Dr Brian Donovan, CEO of historical records company Eneclann, spoke about the necessary steps a researcher has to take before turning their subject into a business.
Speaking at the IRCHSS & IRCSET Postdoctoral Symposium, Donovan advised researchers on how they can go about turning their ideas into a business.
Donovan started up Eneclann in 1998, growing it out of the department of history in Trinity College. The company researches, publishes and analyses historic records and has seen particular interest in its involvement with family history records.
Donovan told researchers to keep a market in mind when considering turning their products into businesses.
“When you’re an academic, you don’t really have a market beyond the people who might give you a job,” said Donovan.
“It’s an entirely different world out here – you might have the most incredible gizmo or idea in mind, but if there’s no market need for it or if there are clients who have no knowledge that they need it, then you’re going to have great difficulty commercialising that.”
Donovan also pointed out that in order to procure funding, they will need a business plan which is up to date with the business’ current goals.
“Business plans aren’t just something that you write once or twice and forget about, it’s something which you live with all the time and constantly are updating,” he said.
“You need to be redrafting business plans more than once every year – a couple of times a year, at least.”
Donovan explained the difference between an investor’s business plan and a “real” business plan.
“You write an investment business plan for an investor to address the questions they would have – rather like a CV for the person you want to employ you,” he said.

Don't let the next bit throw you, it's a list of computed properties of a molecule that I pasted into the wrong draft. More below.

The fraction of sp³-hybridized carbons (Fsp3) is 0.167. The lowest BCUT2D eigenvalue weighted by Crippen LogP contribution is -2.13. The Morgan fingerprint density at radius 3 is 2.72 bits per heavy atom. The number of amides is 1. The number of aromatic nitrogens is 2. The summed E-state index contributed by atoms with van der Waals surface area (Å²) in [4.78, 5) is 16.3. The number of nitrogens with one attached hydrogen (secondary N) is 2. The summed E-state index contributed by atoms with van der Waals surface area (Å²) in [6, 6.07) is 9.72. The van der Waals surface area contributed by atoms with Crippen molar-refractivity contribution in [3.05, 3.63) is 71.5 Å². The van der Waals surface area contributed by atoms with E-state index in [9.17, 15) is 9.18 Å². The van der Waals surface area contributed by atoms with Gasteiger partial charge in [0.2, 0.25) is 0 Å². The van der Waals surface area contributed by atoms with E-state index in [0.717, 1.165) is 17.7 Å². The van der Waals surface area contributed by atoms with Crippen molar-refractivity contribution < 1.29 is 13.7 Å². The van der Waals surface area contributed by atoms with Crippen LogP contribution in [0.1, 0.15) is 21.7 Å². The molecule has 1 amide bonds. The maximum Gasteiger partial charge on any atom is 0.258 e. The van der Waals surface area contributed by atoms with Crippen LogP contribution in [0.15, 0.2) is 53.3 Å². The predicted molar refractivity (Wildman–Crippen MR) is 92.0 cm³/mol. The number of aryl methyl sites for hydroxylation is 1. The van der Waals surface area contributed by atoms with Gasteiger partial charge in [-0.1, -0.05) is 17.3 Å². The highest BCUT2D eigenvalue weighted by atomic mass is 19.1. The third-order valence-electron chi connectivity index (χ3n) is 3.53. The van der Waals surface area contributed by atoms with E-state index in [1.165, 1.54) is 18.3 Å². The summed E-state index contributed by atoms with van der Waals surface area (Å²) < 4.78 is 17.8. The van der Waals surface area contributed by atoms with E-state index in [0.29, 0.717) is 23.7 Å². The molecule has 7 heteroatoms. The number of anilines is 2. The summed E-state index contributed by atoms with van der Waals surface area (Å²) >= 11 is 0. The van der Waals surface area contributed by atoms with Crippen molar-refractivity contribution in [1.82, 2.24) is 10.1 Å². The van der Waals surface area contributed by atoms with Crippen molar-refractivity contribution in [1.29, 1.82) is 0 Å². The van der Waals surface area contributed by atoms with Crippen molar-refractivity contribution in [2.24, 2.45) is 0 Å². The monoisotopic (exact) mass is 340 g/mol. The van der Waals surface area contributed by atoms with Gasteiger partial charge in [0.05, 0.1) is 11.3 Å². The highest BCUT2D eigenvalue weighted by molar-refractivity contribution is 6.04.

“Your real business plan is what you are really trying to achieve, but they can’t be too far apart, because they’ll be blown apart very quickly.
“Don’t kid yourself that you can have your own agenda which is separate from the agenda of the people who are investing in you if you’re lucky enough to get investment,” he said.
He also said the plan shouldn’t be done by someone outside the business.
“Anybody who labours under the idea that they can get one from the internet or that they can find someone who can write their own business plan for them is not just utterly mistaken but is really just wasting their time,” he said.
“A business plan has to be written by you if you want to set up a business. You must know in your heart of hearts exactly what it is you’re actually doing because if you don’t know that, I can tell you an investor will find out very quickly.”
Photo: Dr Brian Donovan, CEO, Eneclann
View a highlight of Dr Brian Donovan’s talk here: